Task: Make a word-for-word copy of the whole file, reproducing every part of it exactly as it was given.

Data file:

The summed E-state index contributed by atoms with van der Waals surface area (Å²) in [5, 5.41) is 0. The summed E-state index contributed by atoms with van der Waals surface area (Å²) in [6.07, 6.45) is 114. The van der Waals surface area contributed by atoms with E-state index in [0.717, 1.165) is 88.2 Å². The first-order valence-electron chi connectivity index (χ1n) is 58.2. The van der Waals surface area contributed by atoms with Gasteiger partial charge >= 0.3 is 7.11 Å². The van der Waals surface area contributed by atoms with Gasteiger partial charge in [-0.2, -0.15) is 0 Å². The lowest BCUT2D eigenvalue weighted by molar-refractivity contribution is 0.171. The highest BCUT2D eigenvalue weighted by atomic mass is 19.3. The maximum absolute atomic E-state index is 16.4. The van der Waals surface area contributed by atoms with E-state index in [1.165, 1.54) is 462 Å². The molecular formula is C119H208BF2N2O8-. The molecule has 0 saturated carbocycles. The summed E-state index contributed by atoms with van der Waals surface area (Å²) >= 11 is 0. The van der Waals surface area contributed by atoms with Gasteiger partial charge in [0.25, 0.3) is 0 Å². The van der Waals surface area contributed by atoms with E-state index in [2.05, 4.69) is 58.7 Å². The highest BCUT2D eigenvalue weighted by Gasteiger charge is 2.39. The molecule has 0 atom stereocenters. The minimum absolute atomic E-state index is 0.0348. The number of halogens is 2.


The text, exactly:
The summed E-state index contributed by atoms with van der Waals surface area (Å²) in [5, 5.41) is 0. The summed E-state index contributed by atoms with van der Waals surface area (Å²) in [6.07, 6.45) is 114. The van der Waals surface area contributed by atoms with E-state index in [0.717, 1.165) is 88.2 Å². The first-order valence-electron chi connectivity index (χ1n) is 58.2. The van der Waals surface area contributed by atoms with Gasteiger partial charge >= 0.3 is 7.11 Å². The van der Waals surface area contributed by atoms with Gasteiger partial charge in [-0.2, -0.15) is 0 Å². The lowest BCUT2D eigenvalue weighted by molar-refractivity contribution is 0.171. The highest BCUT2D eigenvalue weighted by atomic mass is 19.3. The maximum absolute atomic E-state index is 16.4. The van der Waals surface area contributed by atoms with E-state index in [1.165, 1.54) is 462 Å². The molecular formula is C119H208BF2N2O8-. The molecule has 0 saturated carbocycles. The summed E-state index contributed by atoms with van der Waals surface area (Å²) >= 11 is 0. The van der Waals surface area contributed by atoms with Gasteiger partial charge in [0.25, 0.3) is 0 Å². The van der Waals surface area contributed by atoms with E-state index in [2.05, 4.69) is 58.7 Å². The highest BCUT2D eigenvalue weighted by Gasteiger charge is 2.39. The molecule has 0 atom stereocenters. The minimum absolute atomic E-state index is 0.0348. The number of halogens is 2.